Abou Diarra The Rising Star of Malian Music

Abou Diarra - Sabou

Abou Diarra – Sabou

Abou Diarra

Sabou (Mix N’ Metisse, 2013)

Mali continues to produce some of the finest music in West Africa. This time it’s Abou Diarra, a virtuoso musician originally from the Wassulu region. He is a formidable singer and skilled instrumentalist as well. Abou Diarra plays the kamale ngoni, a traditional West African lute-style instrument used by hunters that looks like a small kora.

Like other contemporary Malian artists, Abou Diarra makes a tasty mix of traditional Malian music with blues, jazz, funk, and modern elements. I’m a little surprised that he is not getting more attention in the world music press. His music is fresh and engaging and would appeal to fans of Oumou Sangare, Issa Bagayogo or Salif Keita.

On Sabou, Diarra combines dazzling fast pieces with irresistible slow tempo material. Abou Diarra demonstrates his chops as a kamale ngoni player, with fabulous solos and fascinating interactions with guitars and other instruments. In addition to familiar percussion instruments such as balafon, jembe, bass, and evocative Fula flute, the album also features unconventional elements such as piano and Balkan-style accordion.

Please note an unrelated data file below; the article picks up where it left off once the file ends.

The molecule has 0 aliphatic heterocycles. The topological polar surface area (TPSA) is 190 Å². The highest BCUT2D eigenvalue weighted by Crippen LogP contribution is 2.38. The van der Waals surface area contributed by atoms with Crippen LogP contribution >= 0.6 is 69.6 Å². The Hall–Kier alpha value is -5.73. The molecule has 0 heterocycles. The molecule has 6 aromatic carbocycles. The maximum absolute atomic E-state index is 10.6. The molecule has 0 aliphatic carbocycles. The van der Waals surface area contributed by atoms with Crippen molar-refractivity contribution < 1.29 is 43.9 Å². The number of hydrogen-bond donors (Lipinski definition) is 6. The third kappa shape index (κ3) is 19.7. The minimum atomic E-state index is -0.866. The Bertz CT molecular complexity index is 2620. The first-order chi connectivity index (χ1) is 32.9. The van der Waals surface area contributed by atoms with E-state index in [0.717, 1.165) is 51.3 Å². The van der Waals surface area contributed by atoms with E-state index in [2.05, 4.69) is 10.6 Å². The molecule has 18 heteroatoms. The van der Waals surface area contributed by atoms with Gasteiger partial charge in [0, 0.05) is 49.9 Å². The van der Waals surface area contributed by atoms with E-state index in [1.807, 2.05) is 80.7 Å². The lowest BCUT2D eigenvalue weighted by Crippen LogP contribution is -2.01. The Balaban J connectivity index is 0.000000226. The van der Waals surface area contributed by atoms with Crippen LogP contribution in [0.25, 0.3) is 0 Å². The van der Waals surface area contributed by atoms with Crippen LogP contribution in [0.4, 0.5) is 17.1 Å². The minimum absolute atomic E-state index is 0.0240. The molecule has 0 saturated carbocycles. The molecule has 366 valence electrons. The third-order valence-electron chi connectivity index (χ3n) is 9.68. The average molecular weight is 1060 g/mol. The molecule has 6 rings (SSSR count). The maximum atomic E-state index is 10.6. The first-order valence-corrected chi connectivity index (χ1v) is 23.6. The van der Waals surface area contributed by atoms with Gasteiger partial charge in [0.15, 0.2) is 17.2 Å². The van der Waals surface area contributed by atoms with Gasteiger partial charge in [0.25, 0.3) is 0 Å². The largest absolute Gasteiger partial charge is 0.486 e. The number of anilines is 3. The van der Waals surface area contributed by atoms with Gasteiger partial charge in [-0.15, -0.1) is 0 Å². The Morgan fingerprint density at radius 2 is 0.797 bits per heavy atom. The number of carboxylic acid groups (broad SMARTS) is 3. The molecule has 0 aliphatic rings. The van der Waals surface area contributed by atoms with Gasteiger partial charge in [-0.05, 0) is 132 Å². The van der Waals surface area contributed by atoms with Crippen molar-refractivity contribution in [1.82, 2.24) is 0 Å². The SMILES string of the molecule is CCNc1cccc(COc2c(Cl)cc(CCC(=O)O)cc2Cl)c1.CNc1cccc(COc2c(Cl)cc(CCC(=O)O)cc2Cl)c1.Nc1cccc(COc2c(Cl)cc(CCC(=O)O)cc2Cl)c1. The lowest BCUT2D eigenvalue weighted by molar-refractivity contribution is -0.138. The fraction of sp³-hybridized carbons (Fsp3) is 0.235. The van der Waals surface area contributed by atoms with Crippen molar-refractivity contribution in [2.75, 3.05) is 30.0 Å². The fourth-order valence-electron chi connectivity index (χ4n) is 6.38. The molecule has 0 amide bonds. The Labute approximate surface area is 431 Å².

Sabou is an outstanding recording of contemporary Malian roots music and certainly one of the great surprises of the year in West African music.

Buy the Sabou MP3s in North America

Buy the Sabou CD or MP3s in Europe

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About ARomero

Angel Romero has been writing about world music and progressive music for many years. He founded the websites worldmusicportal.com, worldmusiccentral.org and musicasdelmundo.com. In the TV area, Angel co-produced Musica NA, a music show for TVE (Spain) that featured world music, fusion, electronica, new age and contemporary classical music. Angel also produced and remastered world music and electronic music albums, compilations and boxed sets for Alula Records, Ellipsis Arts, Music of the World, Lektronic Soundscapes, and Mindchild Records. He was also the executive producer of the first Latino feature film made in North Carolina.